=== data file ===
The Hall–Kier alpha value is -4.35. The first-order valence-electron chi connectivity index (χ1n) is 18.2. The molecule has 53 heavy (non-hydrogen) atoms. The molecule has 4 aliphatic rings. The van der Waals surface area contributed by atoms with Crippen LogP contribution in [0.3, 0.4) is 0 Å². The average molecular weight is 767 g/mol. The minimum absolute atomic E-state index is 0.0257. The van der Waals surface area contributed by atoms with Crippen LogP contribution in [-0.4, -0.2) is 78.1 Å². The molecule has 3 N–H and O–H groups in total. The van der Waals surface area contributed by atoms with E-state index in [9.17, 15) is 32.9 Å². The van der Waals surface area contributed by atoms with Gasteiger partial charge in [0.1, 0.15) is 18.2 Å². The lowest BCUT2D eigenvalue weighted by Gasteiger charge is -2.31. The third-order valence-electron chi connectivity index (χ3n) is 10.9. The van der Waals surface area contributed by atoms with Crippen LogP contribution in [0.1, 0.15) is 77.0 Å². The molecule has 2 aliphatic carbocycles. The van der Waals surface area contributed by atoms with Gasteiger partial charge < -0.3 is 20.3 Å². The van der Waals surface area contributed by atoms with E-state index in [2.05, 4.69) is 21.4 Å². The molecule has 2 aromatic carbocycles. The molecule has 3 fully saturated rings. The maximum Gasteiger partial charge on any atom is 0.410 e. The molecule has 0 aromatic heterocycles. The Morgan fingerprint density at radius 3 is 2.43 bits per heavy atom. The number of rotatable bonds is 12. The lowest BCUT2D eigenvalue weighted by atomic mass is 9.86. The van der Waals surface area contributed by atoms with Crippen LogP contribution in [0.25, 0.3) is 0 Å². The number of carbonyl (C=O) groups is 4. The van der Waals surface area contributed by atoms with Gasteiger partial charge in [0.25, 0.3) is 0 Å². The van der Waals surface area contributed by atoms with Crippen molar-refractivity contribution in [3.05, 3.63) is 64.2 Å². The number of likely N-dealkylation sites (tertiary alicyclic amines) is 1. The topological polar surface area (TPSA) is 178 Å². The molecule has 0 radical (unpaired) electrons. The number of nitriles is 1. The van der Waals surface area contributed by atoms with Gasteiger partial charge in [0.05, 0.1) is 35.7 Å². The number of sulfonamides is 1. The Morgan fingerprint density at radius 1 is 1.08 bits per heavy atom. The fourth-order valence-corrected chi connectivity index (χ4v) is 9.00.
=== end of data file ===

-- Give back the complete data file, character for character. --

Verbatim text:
The Hall–Kier alpha value is -4.35. The first-order valence-electron chi connectivity index (χ1n) is 18.2. The molecule has 53 heavy (non-hydrogen) atoms. The molecule has 4 aliphatic rings. The van der Waals surface area contributed by atoms with Crippen LogP contribution in [0.3, 0.4) is 0 Å². The average molecular weight is 767 g/mol. The minimum absolute atomic E-state index is 0.0257. The van der Waals surface area contributed by atoms with Crippen LogP contribution in [-0.4, -0.2) is 78.1 Å². The molecule has 3 N–H and O–H groups in total. The van der Waals surface area contributed by atoms with E-state index in [9.17, 15) is 32.9 Å². The van der Waals surface area contributed by atoms with Gasteiger partial charge in [0.1, 0.15) is 18.2 Å². The lowest BCUT2D eigenvalue weighted by Gasteiger charge is -2.31. The third-order valence-electron chi connectivity index (χ3n) is 10.9. The van der Waals surface area contributed by atoms with Crippen LogP contribution in [0.1, 0.15) is 77.0 Å². The molecule has 2 aliphatic carbocycles. The van der Waals surface area contributed by atoms with Gasteiger partial charge < -0.3 is 20.3 Å². The van der Waals surface area contributed by atoms with E-state index in [2.05, 4.69) is 21.4 Å². The molecule has 2 aromatic carbocycles. The molecule has 3 fully saturated rings. The maximum Gasteiger partial charge on any atom is 0.410 e. The molecule has 0 aromatic heterocycles. The Morgan fingerprint density at radius 3 is 2.43 bits per heavy atom. The number of rotatable bonds is 12. The lowest BCUT2D eigenvalue weighted by atomic mass is 9.86. The van der Waals surface area contributed by atoms with Crippen LogP contribution in [0.25, 0.3) is 0 Å². The number of carbonyl (C=O) groups is 4. The van der Waals surface area contributed by atoms with Gasteiger partial charge in [0.25, 0.3) is 0 Å². The van der Waals surface area contributed by atoms with Crippen molar-refractivity contribution in [3.05, 3.63) is 64.2 Å². The number of likely N-dealkylation sites (tertiary alicyclic amines) is 1. The topological polar surface area (TPSA) is 178 Å². The molecule has 0 radical (unpaired) electrons. The number of nitriles is 1. The van der Waals surface area contributed by atoms with Gasteiger partial charge in [0.05, 0.1) is 35.7 Å². The number of sulfonamides is 1. The Morgan fingerprint density at radius 1 is 1.08 bits per heavy atom. The fourth-order valence-corrected chi connectivity index (χ4v) is 9.00.